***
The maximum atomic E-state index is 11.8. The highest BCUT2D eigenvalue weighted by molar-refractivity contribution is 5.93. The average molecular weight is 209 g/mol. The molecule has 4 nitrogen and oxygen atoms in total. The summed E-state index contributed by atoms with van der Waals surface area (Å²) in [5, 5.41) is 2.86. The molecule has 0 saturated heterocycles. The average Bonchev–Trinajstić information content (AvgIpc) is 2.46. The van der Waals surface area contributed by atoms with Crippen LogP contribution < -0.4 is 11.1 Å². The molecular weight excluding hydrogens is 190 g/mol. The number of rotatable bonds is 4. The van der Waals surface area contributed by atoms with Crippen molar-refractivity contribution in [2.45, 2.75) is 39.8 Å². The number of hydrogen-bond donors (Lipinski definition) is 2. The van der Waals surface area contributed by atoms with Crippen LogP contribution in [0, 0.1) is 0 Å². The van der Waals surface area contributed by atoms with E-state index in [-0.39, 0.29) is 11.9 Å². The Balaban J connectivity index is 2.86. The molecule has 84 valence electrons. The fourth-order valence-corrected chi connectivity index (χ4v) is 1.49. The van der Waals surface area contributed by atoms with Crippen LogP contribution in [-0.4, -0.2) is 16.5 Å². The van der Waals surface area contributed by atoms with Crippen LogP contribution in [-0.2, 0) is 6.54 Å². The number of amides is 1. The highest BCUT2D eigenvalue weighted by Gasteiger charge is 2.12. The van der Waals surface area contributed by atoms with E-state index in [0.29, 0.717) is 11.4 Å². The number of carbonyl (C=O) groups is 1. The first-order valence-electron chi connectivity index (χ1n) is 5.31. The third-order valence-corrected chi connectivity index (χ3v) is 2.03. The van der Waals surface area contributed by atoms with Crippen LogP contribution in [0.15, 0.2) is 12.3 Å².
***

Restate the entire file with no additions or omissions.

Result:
The maximum atomic E-state index is 11.8. The highest BCUT2D eigenvalue weighted by molar-refractivity contribution is 5.93. The average molecular weight is 209 g/mol. The molecule has 4 nitrogen and oxygen atoms in total. The summed E-state index contributed by atoms with van der Waals surface area (Å²) in [5, 5.41) is 2.86. The molecule has 0 saturated heterocycles. The average Bonchev–Trinajstić information content (AvgIpc) is 2.46. The van der Waals surface area contributed by atoms with Crippen LogP contribution < -0.4 is 11.1 Å². The molecular weight excluding hydrogens is 190 g/mol. The number of rotatable bonds is 4. The van der Waals surface area contributed by atoms with Crippen molar-refractivity contribution in [2.45, 2.75) is 39.8 Å². The number of hydrogen-bond donors (Lipinski definition) is 2. The van der Waals surface area contributed by atoms with Crippen LogP contribution in [0, 0.1) is 0 Å². The van der Waals surface area contributed by atoms with E-state index in [-0.39, 0.29) is 11.9 Å². The Balaban J connectivity index is 2.86. The molecule has 84 valence electrons. The fourth-order valence-corrected chi connectivity index (χ4v) is 1.49. The van der Waals surface area contributed by atoms with Crippen LogP contribution in [-0.4, -0.2) is 16.5 Å². The van der Waals surface area contributed by atoms with Crippen LogP contribution in [-0.2, 0) is 6.54 Å². The number of amides is 1. The highest BCUT2D eigenvalue weighted by Gasteiger charge is 2.12. The van der Waals surface area contributed by atoms with E-state index in [0.29, 0.717) is 11.4 Å². The number of carbonyl (C=O) groups is 1. The first-order valence-electron chi connectivity index (χ1n) is 5.31. The third-order valence-corrected chi connectivity index (χ3v) is 2.03. The van der Waals surface area contributed by atoms with Crippen LogP contribution in [0.15, 0.2) is 12.3 Å².